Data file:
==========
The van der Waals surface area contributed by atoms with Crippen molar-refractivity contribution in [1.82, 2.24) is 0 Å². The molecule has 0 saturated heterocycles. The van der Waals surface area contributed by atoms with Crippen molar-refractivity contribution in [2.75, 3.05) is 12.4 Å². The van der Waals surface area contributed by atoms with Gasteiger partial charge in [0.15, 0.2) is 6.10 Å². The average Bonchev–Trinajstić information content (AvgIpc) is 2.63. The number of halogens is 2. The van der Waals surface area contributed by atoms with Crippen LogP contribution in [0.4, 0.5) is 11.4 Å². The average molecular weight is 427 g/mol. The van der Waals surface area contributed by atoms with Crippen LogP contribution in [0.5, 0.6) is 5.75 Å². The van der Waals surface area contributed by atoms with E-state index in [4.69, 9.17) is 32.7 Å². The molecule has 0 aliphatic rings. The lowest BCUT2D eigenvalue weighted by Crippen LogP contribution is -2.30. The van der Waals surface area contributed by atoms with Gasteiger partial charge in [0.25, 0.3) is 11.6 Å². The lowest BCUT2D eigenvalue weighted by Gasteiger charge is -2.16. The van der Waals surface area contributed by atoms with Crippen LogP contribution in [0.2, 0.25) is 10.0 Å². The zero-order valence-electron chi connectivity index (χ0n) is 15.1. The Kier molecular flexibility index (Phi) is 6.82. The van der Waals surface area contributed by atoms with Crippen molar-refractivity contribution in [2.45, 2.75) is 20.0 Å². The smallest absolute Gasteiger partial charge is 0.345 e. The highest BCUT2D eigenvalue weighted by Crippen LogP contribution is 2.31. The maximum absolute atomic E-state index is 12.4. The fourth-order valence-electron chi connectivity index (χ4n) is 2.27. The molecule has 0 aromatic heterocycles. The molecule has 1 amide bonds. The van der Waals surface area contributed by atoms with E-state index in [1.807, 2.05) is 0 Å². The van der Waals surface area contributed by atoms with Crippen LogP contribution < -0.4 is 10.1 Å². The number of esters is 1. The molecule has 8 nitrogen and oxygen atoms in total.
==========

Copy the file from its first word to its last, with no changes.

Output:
The van der Waals surface area contributed by atoms with Crippen molar-refractivity contribution in [1.82, 2.24) is 0 Å². The molecule has 0 saturated heterocycles. The van der Waals surface area contributed by atoms with Crippen molar-refractivity contribution in [2.75, 3.05) is 12.4 Å². The van der Waals surface area contributed by atoms with Gasteiger partial charge in [0.15, 0.2) is 6.10 Å². The average Bonchev–Trinajstić information content (AvgIpc) is 2.63. The number of halogens is 2. The van der Waals surface area contributed by atoms with Crippen LogP contribution in [0.4, 0.5) is 11.4 Å². The average molecular weight is 427 g/mol. The van der Waals surface area contributed by atoms with Crippen LogP contribution in [0.5, 0.6) is 5.75 Å². The van der Waals surface area contributed by atoms with E-state index in [4.69, 9.17) is 32.7 Å². The molecule has 0 aliphatic rings. The lowest BCUT2D eigenvalue weighted by Crippen LogP contribution is -2.30. The van der Waals surface area contributed by atoms with Gasteiger partial charge in [0.25, 0.3) is 11.6 Å². The lowest BCUT2D eigenvalue weighted by Gasteiger charge is -2.16. The van der Waals surface area contributed by atoms with Crippen LogP contribution in [0.2, 0.25) is 10.0 Å². The zero-order valence-electron chi connectivity index (χ0n) is 15.1. The Kier molecular flexibility index (Phi) is 6.82. The van der Waals surface area contributed by atoms with Crippen molar-refractivity contribution in [2.45, 2.75) is 20.0 Å². The smallest absolute Gasteiger partial charge is 0.345 e. The highest BCUT2D eigenvalue weighted by Crippen LogP contribution is 2.31. The maximum absolute atomic E-state index is 12.4. The fourth-order valence-electron chi connectivity index (χ4n) is 2.27. The molecule has 0 aromatic heterocycles. The molecule has 1 amide bonds. The van der Waals surface area contributed by atoms with E-state index in [1.807, 2.05) is 0 Å². The van der Waals surface area contributed by atoms with Crippen LogP contribution < -0.4 is 10.1 Å². The number of esters is 1. The molecule has 8 nitrogen and oxygen atoms in total.